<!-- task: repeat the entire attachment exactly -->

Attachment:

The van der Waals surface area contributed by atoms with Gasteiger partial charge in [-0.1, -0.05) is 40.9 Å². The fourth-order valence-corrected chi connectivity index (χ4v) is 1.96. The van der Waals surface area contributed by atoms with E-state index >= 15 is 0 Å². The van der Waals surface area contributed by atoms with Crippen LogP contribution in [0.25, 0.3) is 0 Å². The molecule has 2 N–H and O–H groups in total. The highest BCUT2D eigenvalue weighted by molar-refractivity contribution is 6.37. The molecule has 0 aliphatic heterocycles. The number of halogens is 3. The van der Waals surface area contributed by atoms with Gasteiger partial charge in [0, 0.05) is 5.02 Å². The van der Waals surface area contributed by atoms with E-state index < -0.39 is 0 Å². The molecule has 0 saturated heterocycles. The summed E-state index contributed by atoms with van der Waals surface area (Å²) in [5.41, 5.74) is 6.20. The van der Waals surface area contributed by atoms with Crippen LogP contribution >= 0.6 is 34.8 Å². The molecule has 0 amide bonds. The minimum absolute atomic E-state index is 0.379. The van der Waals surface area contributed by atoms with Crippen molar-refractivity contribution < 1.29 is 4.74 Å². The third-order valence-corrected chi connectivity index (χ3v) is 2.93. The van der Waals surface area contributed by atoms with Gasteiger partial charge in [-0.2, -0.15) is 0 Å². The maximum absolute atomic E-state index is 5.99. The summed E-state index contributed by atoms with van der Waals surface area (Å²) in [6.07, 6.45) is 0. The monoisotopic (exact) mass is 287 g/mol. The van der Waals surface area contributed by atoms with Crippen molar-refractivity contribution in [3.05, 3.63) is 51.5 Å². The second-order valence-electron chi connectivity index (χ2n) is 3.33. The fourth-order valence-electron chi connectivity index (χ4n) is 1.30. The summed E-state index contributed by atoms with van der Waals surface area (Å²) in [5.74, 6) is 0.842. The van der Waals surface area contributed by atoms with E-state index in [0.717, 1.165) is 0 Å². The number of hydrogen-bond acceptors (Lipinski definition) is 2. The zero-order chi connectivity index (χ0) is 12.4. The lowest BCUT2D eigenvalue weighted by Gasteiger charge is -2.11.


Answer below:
The van der Waals surface area contributed by atoms with Gasteiger partial charge in [-0.1, -0.05) is 40.9 Å². The fourth-order valence-corrected chi connectivity index (χ4v) is 1.96. The van der Waals surface area contributed by atoms with E-state index >= 15 is 0 Å². The van der Waals surface area contributed by atoms with Crippen LogP contribution in [0.25, 0.3) is 0 Å². The molecule has 2 N–H and O–H groups in total. The highest BCUT2D eigenvalue weighted by molar-refractivity contribution is 6.37. The molecule has 0 aliphatic heterocycles. The number of halogens is 3. The van der Waals surface area contributed by atoms with Gasteiger partial charge in [0, 0.05) is 5.02 Å². The van der Waals surface area contributed by atoms with E-state index < -0.39 is 0 Å². The molecule has 0 saturated heterocycles. The summed E-state index contributed by atoms with van der Waals surface area (Å²) in [5.41, 5.74) is 6.20. The van der Waals surface area contributed by atoms with Crippen LogP contribution >= 0.6 is 34.8 Å². The molecule has 0 amide bonds. The minimum absolute atomic E-state index is 0.379. The van der Waals surface area contributed by atoms with Crippen molar-refractivity contribution < 1.29 is 4.74 Å². The third-order valence-corrected chi connectivity index (χ3v) is 2.93. The van der Waals surface area contributed by atoms with Gasteiger partial charge in [-0.2, -0.15) is 0 Å². The maximum absolute atomic E-state index is 5.99. The summed E-state index contributed by atoms with van der Waals surface area (Å²) in [6.07, 6.45) is 0. The monoisotopic (exact) mass is 287 g/mol. The van der Waals surface area contributed by atoms with Crippen molar-refractivity contribution in [3.05, 3.63) is 51.5 Å². The second-order valence-electron chi connectivity index (χ2n) is 3.33. The fourth-order valence-electron chi connectivity index (χ4n) is 1.30. The summed E-state index contributed by atoms with van der Waals surface area (Å²) in [5.74, 6) is 0.842. The van der Waals surface area contributed by atoms with E-state index in [0.717, 1.165) is 0 Å². The number of hydrogen-bond acceptors (Lipinski definition) is 2. The zero-order chi connectivity index (χ0) is 12.4. The lowest BCUT2D eigenvalue weighted by Gasteiger charge is -2.11.